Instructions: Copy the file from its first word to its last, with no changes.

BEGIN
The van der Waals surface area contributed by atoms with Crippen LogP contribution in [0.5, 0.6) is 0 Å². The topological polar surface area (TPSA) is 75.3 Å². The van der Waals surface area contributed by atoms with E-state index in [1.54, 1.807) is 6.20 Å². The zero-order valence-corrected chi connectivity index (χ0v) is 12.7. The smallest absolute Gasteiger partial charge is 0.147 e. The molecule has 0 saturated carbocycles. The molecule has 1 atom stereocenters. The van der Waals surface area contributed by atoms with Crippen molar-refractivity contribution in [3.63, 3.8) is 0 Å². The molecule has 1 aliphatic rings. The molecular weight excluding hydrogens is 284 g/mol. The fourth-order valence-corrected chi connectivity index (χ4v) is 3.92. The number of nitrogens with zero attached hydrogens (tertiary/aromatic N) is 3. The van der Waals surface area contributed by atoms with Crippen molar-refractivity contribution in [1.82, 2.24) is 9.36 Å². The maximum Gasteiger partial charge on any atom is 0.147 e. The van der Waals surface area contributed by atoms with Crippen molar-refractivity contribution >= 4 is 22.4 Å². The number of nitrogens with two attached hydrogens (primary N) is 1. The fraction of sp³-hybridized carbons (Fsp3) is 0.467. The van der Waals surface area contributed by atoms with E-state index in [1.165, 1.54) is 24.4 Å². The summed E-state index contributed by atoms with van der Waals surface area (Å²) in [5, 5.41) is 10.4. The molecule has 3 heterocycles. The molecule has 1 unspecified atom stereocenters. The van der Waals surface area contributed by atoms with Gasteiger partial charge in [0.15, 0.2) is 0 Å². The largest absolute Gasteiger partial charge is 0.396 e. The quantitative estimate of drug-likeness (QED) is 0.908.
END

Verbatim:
The van der Waals surface area contributed by atoms with Crippen LogP contribution in [0.5, 0.6) is 0 Å². The topological polar surface area (TPSA) is 75.3 Å². The van der Waals surface area contributed by atoms with E-state index in [1.54, 1.807) is 6.20 Å². The zero-order valence-corrected chi connectivity index (χ0v) is 12.7. The smallest absolute Gasteiger partial charge is 0.147 e. The molecule has 0 saturated carbocycles. The molecule has 1 atom stereocenters. The van der Waals surface area contributed by atoms with Crippen molar-refractivity contribution in [3.63, 3.8) is 0 Å². The molecule has 1 aliphatic rings. The molecular weight excluding hydrogens is 284 g/mol. The fourth-order valence-corrected chi connectivity index (χ4v) is 3.92. The number of nitrogens with zero attached hydrogens (tertiary/aromatic N) is 3. The van der Waals surface area contributed by atoms with Crippen molar-refractivity contribution in [1.82, 2.24) is 9.36 Å². The maximum Gasteiger partial charge on any atom is 0.147 e. The van der Waals surface area contributed by atoms with Crippen molar-refractivity contribution >= 4 is 22.4 Å². The number of nitrogens with two attached hydrogens (primary N) is 1. The fraction of sp³-hybridized carbons (Fsp3) is 0.467. The van der Waals surface area contributed by atoms with E-state index in [1.165, 1.54) is 24.4 Å². The summed E-state index contributed by atoms with van der Waals surface area (Å²) in [5, 5.41) is 10.4. The molecule has 3 heterocycles. The molecule has 1 unspecified atom stereocenters. The van der Waals surface area contributed by atoms with Gasteiger partial charge in [0.15, 0.2) is 0 Å². The largest absolute Gasteiger partial charge is 0.396 e. The quantitative estimate of drug-likeness (QED) is 0.908.